The Artic Circling

 Hawker-Siddeley 748 getting refueled in Old Crow

Our Hawker-Siddeley 748 awaiting refueling in Old Crow, Yukon

The first time I looked up Dawson City’s exact location on a map, having just received notice of my residency here, I was disappointed to discover that I would come out 200 km-or-so short of the Arctic Circle. Too bad, I told myself. If you’re going to have a northern experience, it would be nice to go for the gusto. Yesterday, however, that geographical shortcoming was neatly rectified thanks to Air North, the Yukon’s airline, and the weather.

Our venerable old Hawker-Siddeley 748 was on the final approach of its 80-minute run from Whitehorse to Dawson City, landing gear down, massive Rolls-Royce engines throttled back. I had a good view from my window seat, and having also had the benefit of flight training in my youth, was the first of the passengers to realize that something was amiss.

A snowstorm was swirling in the twilight around us, and I had been marveling earlier at how the pilots could land in those conditions. Whenever I managed to glimpse the ground, it showed mountainside remarkably close by, although I was more enthralled than nervous, totally trusting the skill of the ice pilots who routinely make this run year round. Then I heard the engines rev up to full power, watched the landing gear retract, and saw our nose lift. I knew we had aborted our landing attempt, but kept the news to myself. The fellow in the seat beside me had been uneasy enough about traveling in a 40-year-old prop plane in the first place, so I waited for the flight attendant to break the news over the intercom.

Our stop was only the first for this flight, which was also going on to Old Crow and Inuvit before looping back to Dawson City. We would just have to try again on the return leg, we were told, and hope the snow had stopped by then. So, this planned short final hop of my journey would turn out to take longer than my flight from Toronto to Vancouver and Vancouver to Whitehorse combined.

Airport in Old Crow, Yukon just before noon.

We were required to deplane at each of our stops. Old Crow is the northernmost town in the Yukon, and had a lovely small wooden airport terminal. It had been a balmy 0°C in Whitehorse when I’d arrived there the day before, but when I stepped out onto the windswept and ice-covered tarmac in Old Crow,  I got my first taste of true Arctic cold. Fortunately, I was wearing my parka, and had hat and gloves stuffed into its pockets, so I quickly bundled up for the 50-yard trek to the terminal. A couple of my fellow passengers had not anticipated needing cold-weather gear, and were noticeably frosty by the time they dashed into the terminal.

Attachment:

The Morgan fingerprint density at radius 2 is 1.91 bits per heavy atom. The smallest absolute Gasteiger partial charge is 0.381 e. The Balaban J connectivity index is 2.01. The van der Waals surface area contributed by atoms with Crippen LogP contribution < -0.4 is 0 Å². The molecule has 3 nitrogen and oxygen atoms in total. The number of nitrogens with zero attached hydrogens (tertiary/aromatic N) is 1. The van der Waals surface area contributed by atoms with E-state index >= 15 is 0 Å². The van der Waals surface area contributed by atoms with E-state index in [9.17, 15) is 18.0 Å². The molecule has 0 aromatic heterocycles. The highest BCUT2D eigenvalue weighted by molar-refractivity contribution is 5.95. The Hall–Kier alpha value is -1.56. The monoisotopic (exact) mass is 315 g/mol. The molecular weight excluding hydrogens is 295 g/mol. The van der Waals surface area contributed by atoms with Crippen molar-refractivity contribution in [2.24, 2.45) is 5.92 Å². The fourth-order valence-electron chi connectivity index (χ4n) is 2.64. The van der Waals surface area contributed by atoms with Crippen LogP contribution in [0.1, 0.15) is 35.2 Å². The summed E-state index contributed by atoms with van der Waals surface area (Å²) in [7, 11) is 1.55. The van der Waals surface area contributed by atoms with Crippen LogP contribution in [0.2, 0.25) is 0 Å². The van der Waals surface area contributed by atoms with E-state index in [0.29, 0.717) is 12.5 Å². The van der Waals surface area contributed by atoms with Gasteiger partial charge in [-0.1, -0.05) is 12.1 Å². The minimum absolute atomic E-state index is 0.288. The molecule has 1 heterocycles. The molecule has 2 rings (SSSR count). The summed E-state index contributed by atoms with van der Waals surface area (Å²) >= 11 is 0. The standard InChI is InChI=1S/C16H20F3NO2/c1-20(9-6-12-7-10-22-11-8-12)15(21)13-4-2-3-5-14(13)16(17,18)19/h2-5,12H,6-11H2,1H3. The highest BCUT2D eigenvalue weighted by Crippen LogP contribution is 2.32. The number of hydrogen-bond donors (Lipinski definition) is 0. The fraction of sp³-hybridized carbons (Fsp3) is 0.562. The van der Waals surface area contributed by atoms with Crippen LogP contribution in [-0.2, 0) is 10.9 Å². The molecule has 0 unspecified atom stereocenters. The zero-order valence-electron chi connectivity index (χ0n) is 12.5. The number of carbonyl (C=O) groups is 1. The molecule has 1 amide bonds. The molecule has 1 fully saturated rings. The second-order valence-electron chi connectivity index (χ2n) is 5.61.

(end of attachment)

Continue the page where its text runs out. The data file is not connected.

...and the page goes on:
The building was quite busy with holiday travelers, mostly members of the Vuntut Gwitchin First Nation making their way back to villages for Christmas. There was also some intense discussion going on in the corner of the room between three Mounties, and rumour was whispered that they were on the trail of some desperado, but we didn’t get to stay long enough to see any drama play out. We took off again into a gorgeous sunset — at 1:15 p.m.

Stuffed polar bear guarding the terminal in Inuvit, Northwest Territories

Stuffed polar bear guarding the terminal in Inuvit, Northwest Territories

Inuvit sits where the Mackenzie Delta empties out into the Beaufort sea, and with our arrival there I can now say that I’ve been to the Northwest Territories as well. The airport was surprising large and new (a testimony to the clout of the oil, industry I would learn later), but also gave some indication how important eco-tourism was to the local economy. A large stuffed polar bear also graced the terminal.

Finally we took off to return south. Word had been passed via cell phones that the snow had stopped, and our arrival was being anticipated. Needless to say, we were happy to finally make it to Dawson, landing amidst applause on a runway covered in snow.

So, as I write this, I am comfortably and happily ensconced at the lovely old wooden desk in Berton House, even if I am nursing a slight hangover from my first encounter with the Dawsonites yesterday evening. More to come later about my experiences here, but I just wanted to report that I’ve arrived safely, and am settling in for a happy, and very white, Christmas.